Winging It in the Heat | The Source Weekly - Bend, Oregon

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Winging It in the Heat

Wild birds have adapted, but could still use our help during extreme heat

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The outside thermometer is launching into the red zone this week, and like us, our wildlife will be seeking respite. We know that heat can have concerning health impacts, but not just for us upright, two-leggeds. Everyone suffers in extreme heat—insects, mammals and birds, as well as those with roots holding them in one place, plants.

The animals and plants of Central Oregon are indeed adapted to some heat extremes. But last year, we beat all records when we catapulted into the triple digits of 115 degrees. And, here we are again in the 100s. We can do a lot to help our flighted friends who frequent our yards and the others who hang out closer to the ground.

This goldfinch prepares to take a cooling drink — a welcome treat in the summer heat. - COURTESY DEPOSIT PHOTOS
  • Courtesy Deposit photos
  • This goldfinch prepares to take a cooling drink — a welcome treat in the summer heat.

Our yard birds do have physiological adaptations that help them survive high heat. Depending on the species, birds' average temperatures run between 101-106 degrees. When the thermostat rises and the temps begin to approach their internal temperatures, they risk heat exhaustion, stress and stroke just like the rest of us.

Because birds don't sweat, they have adapted different strategies for cooling off. Mainly, they pant. Cooling is done by air passing across the wet tissues in the mouth and throat, called evaporative cooling. They flutter the skin at the front of the neck to enhance this form of cooling. To release heat from their naturally warm armor of feathers, they have this amazing ability to lift each individual feather due to muscles at the base. Those scaly, bare legs also help jettison heat.

However, panting and exposing the skin to air can lead to dehydration if the lost moisture is not replaced quickly. This is another way high heat kills. Having bird baths, water features, misters or just simple trays of water out can be life-saving for many species. Keep those baths clean, though, and with fresh, cool water. Move them to the shade. A single mist sprayer or a soaker hose set on medium is water-conservative, but birds love to fly through and stand in the spray.

Birds excel at adjusting their behavior to fit the circumstances, yet when the weather hits the true extremes, they can really suffer. Birds will tend to focus their activities in the cool of the morning and late afternoon. They will seek shelter in the dense shrubs or deep canopy of the trees mid-day. Our native plants—shrubs, grasses, and trees—are Olympic-scale winners at this.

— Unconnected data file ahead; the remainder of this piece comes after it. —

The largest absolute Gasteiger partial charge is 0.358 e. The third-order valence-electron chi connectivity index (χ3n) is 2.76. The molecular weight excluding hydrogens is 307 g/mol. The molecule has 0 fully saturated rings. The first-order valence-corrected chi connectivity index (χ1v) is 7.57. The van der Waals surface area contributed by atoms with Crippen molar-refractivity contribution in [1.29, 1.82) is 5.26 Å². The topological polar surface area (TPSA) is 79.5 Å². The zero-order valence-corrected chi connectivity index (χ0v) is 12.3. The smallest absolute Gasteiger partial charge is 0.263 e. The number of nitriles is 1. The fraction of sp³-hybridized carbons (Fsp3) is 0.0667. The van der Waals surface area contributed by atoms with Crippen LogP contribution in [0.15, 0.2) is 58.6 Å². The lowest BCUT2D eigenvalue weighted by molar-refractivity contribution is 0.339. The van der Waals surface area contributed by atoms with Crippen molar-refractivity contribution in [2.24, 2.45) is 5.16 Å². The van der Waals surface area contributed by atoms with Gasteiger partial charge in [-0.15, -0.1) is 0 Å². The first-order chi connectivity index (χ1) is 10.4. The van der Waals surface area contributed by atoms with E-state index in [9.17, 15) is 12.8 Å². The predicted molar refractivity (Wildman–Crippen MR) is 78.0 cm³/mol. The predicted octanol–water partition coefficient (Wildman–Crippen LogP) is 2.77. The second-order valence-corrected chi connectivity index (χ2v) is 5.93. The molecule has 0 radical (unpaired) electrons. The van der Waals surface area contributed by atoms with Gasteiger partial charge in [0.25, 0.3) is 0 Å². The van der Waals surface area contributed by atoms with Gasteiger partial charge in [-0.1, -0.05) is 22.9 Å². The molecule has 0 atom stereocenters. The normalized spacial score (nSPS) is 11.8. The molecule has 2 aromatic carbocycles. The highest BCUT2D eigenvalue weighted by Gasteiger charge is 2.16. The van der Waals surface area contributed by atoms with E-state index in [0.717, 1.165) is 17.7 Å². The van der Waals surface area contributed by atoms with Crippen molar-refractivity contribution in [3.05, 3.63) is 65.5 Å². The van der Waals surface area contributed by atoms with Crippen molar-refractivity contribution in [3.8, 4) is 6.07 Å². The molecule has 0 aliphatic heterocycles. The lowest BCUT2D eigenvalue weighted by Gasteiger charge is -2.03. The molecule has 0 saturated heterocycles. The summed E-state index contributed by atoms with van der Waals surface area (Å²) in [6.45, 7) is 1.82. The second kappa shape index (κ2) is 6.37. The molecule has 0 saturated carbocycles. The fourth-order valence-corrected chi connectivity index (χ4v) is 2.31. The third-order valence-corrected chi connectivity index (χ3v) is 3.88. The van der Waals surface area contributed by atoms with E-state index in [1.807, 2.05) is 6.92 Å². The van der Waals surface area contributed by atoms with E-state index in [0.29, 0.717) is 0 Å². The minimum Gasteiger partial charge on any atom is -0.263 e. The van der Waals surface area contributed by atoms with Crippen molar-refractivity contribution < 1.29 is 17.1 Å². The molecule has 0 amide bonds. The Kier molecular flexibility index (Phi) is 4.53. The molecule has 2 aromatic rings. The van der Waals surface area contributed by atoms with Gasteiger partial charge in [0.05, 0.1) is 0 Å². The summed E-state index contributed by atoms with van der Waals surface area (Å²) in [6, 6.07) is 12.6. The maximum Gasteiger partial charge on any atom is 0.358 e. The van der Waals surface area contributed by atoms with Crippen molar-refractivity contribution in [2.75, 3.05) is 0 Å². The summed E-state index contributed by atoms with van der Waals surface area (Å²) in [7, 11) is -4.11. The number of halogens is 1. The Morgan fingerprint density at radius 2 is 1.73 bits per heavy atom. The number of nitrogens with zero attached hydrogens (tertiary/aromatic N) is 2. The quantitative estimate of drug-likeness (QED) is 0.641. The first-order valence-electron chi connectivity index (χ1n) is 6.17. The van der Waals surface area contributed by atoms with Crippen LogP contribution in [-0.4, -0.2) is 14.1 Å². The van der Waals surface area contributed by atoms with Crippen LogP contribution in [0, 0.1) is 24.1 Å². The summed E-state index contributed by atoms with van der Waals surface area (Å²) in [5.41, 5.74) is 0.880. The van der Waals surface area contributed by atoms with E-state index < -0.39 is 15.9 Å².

Birds restrict their food-seeking and foraging activities, which helps reduce their internal temps, but they go hungry. So, keep those feeders filled. Sunflower hearts with no shell pack a nutritional punch and are quick to eat. Put millet on the ground for the doves and quail and hang whole sunflower and Niger thistle in feeders that are easy to clean. Stop with all suet; it will go rancid, and the soft oils contaminate bird feathers, impairing their ability to stay cool now and warm in the winter.

Quail are just one of many bird species that appreciate water during the triple-digit heat. - WIKI COMMONS
  • Wiki Commons
  • Quail are just one of many bird species that appreciate water during the triple-digit heat.

Other wildlife can also use a quick dip or drink, so soak the rocky places where the frogs hang out and get trays on the ground for the bunnies. Plant trays work great for the low-grounders, but anything that holds water works. Place rocks in them so everyone can safely get out. The deer will be grateful for a small tub of any kind or stock tank if you have one. Give plants a good soaking early in the day to help them and the insects that will be harboring in the safety of their foliage. If you have land, putting out trays and soaker hoses for the birds who don't like the commotion of our homes can help them, too.

Disease is always a concern when you have congregations of animals in one place, especially if they are eating—or drinking—from the same vessel. Keep the feeders and the baths clean, and if there are any signs of illness, follow proper protocols for disease prevention. Finally, if you have birds in boxes, a tent canopy set over and up away from the box can lower the temp inside significantly. Boxes should always be larger and have ventilation these days due to heat.

Don't be surprised if you have some unique visitors this week, along with the many flighted neighbors who will no doubt seek your generous offerings.

— Elise Wolf directs Native Bird Care avian rescue in Sisters. She writes on birds in the Nugget News and the Source, as well as on her blog, nativebirdcare.org and Facebook page.

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